Proposed Broker-Dealer Funding Rules
The primary purpose of the proposed amendments to the funding rules that are before the Board for consideration today is to create a framework for obtaining the resources necessary to support the costs of Board oversight of the auditors of securities brokers and dealers.
When Congress created the Public Company Accounting Oversight Board in 2002, it gave the Board responsibility to oversee the auditors of U.S. public companies and provided that the Board's work would be funded by those public companies, in proportion to each issuer's market capitalization. This summer, in the Dodd-Frank Wall Street Reform and Consumer Protection Act, Congress expanded the Board's responsibilities to include the auditors of all SEC-registered securities brokers and dealers. Building on the 2002 approach to Board self-funding, Dodd-Frank provides that the Board is to equitably allocate its resource needs between public companies and broker-dealers. Broker-dealers are required to contribute to their industry's share of Board funding in proportion to net capital.
Broker-dealer net capital is highly concentrated. As I noted in my statement this morning regarding the interim broker-dealer inspection program, only 33 firms have net capital in excess of $1 billion, and those firms hold approximately 80 percent of the net capital of the entire broker-dealer industry. The great majority of brokerage firms are very small. Under any allocation methodology that is based on a firm's share of total industry net capital, several thousand broker-dealers would pay nothing simply because of the Board's practice of rounding fee allocations to the nearest $100.
Under the proposed funding rules, only broker-dealers that have tentative net capital in excess of $5 million would be allocated a share of the Board's accounting support fee. Of the 5,000 or so SEC-registered broker-dealers, about 640 firms currently exceed the $5 million threshold. The Board has estimated that, in 2011, about 7.1 percent of its budget, or about $15 million, will be devoted to the oversight of broker-dealer auditors. As a result, under the proposed rule, in 2011, brokerage firm support fees would range from a low of $400 to a high of about $1.2 million. Roughly 100 of the 640 firms would pay $500 or less, while three would pay over $1 million.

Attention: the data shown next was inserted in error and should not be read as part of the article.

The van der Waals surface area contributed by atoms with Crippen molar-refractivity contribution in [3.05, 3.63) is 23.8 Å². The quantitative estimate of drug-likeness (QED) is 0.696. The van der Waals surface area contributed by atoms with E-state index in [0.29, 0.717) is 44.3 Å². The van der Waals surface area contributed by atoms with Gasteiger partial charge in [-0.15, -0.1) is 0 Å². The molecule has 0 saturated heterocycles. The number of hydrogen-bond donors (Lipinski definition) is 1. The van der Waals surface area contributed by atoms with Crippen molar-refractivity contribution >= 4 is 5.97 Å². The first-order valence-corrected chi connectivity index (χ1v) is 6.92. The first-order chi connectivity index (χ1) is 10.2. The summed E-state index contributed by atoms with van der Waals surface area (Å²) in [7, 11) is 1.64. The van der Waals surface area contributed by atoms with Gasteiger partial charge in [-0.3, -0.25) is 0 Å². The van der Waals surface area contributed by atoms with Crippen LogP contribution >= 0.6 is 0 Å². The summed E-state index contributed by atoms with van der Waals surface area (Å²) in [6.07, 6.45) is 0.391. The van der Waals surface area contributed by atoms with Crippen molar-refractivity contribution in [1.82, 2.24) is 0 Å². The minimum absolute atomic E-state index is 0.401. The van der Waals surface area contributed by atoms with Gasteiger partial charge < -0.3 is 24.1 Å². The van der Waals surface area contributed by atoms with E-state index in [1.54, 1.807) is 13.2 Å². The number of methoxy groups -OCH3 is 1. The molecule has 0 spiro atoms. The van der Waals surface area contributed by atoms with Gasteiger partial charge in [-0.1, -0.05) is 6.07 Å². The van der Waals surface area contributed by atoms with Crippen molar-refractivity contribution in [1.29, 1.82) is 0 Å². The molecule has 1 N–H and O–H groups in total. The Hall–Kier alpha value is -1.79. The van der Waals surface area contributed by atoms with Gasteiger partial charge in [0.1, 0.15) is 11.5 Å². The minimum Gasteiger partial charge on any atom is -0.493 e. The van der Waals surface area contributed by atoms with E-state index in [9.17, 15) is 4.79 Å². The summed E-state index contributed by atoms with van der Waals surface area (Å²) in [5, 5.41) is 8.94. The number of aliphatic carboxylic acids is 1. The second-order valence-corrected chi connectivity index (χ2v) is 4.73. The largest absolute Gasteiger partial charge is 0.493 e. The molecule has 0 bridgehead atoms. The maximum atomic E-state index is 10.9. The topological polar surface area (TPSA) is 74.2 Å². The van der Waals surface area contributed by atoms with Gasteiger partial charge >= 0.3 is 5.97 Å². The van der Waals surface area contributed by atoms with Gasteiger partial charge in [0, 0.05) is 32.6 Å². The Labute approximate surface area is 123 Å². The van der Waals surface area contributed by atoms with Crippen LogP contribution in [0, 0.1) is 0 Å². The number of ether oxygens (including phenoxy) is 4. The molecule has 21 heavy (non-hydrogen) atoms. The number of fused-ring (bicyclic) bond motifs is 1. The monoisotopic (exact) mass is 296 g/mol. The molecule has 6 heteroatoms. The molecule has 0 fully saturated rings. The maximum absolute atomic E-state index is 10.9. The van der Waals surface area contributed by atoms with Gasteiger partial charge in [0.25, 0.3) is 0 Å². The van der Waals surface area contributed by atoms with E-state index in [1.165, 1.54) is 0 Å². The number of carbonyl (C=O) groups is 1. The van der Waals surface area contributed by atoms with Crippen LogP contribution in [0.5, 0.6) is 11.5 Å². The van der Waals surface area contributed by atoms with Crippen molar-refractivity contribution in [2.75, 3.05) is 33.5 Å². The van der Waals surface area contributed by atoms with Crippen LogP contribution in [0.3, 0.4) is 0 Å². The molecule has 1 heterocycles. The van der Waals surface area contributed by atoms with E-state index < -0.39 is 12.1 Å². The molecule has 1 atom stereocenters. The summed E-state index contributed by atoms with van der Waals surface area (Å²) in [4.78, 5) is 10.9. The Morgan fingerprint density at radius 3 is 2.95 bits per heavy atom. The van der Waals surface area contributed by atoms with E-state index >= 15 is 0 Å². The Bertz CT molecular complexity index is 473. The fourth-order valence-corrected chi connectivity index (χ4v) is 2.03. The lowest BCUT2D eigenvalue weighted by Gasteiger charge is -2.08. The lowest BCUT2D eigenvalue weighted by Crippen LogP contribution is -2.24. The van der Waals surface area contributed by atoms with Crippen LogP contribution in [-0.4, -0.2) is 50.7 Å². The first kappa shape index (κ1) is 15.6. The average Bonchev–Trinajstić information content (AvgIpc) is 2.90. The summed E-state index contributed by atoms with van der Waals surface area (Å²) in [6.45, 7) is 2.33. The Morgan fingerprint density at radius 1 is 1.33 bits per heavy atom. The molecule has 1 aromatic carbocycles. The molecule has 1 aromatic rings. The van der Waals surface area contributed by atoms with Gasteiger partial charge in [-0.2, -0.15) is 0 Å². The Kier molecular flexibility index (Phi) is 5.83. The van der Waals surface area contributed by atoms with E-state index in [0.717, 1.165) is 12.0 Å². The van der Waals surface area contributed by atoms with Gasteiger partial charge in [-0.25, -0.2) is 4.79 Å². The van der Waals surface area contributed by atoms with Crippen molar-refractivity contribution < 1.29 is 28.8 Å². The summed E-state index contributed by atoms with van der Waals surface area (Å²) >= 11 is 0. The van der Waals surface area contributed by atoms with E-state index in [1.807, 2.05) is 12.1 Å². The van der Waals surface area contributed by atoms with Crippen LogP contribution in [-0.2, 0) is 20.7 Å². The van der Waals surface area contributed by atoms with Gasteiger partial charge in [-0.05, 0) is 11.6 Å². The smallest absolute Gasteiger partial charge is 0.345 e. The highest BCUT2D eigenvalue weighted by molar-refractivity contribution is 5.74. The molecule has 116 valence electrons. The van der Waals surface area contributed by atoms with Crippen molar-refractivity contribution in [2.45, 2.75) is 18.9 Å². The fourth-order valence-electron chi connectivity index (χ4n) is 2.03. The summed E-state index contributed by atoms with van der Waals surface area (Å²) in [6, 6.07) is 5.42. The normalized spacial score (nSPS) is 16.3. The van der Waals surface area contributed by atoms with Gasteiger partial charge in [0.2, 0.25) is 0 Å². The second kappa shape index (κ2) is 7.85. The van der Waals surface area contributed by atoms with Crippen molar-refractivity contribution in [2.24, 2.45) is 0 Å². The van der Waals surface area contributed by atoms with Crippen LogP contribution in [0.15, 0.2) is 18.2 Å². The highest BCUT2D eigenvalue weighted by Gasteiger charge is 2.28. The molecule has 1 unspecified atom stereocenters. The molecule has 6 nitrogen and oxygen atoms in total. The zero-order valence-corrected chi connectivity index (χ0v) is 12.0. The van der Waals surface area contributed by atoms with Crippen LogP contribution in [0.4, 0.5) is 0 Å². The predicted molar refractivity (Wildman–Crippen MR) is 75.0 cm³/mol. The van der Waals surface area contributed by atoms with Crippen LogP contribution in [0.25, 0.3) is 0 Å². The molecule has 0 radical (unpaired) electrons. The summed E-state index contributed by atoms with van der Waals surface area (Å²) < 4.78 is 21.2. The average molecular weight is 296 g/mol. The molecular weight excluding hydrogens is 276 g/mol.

A secondary purpose of the proposed funding rule amendments is to revise the rules related public company support fees. While the proposals include several technical changes, the aspect of those revisions that will have the greatest practical effect is the proposed increase in the market capitalization threshold. Under the current rules, all public companies that have market capitalizations of at least $25 million must contribute to funding the Board's issuer auditor oversight work. The proposal before the Board today would increase that threshold to $75 million — the same as the SEC threshold for accelerated filer status. As a result, about 1,100 issuers with market capitalizations between $25 million and $75 million market will no longer be subject to a support fee allocation. Granting this relief to these small public companies will have only a negligible impact on the support fee payments of larger issuers, since public companies with market capitalizations below $75 million currently pay, as a group, only about 0.4 percent of the Board's total accounting support fee.
The proposed revisions would also increase the market capitalization, or net asset value, threshold from $250 million to $500 million for investment companies. That would have reducing to zero the fee allocation of about 1,480 investment companies.
I believe that the proposed broker-dealer funding rules, and the changes to the public company funding rules, are fully consistent with Congress's objective of requiring that public companies and broker-dealers provide the resources for Board oversight of their auditors. The proposals would accomplish that goal without burdening smaller public companies, smaller broker-dealers, and smaller investment companies. I support the proposed funding rule changes.
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These amendments were a joint effort of the Office of the General Counsel and the Office of Finance. I want to thank Bob Burns, Associate General Counsel, Nina Mojiri-Azad, Assistant General Counsel, and Annie Braswell, Accounting Supervisor, for their work on this project.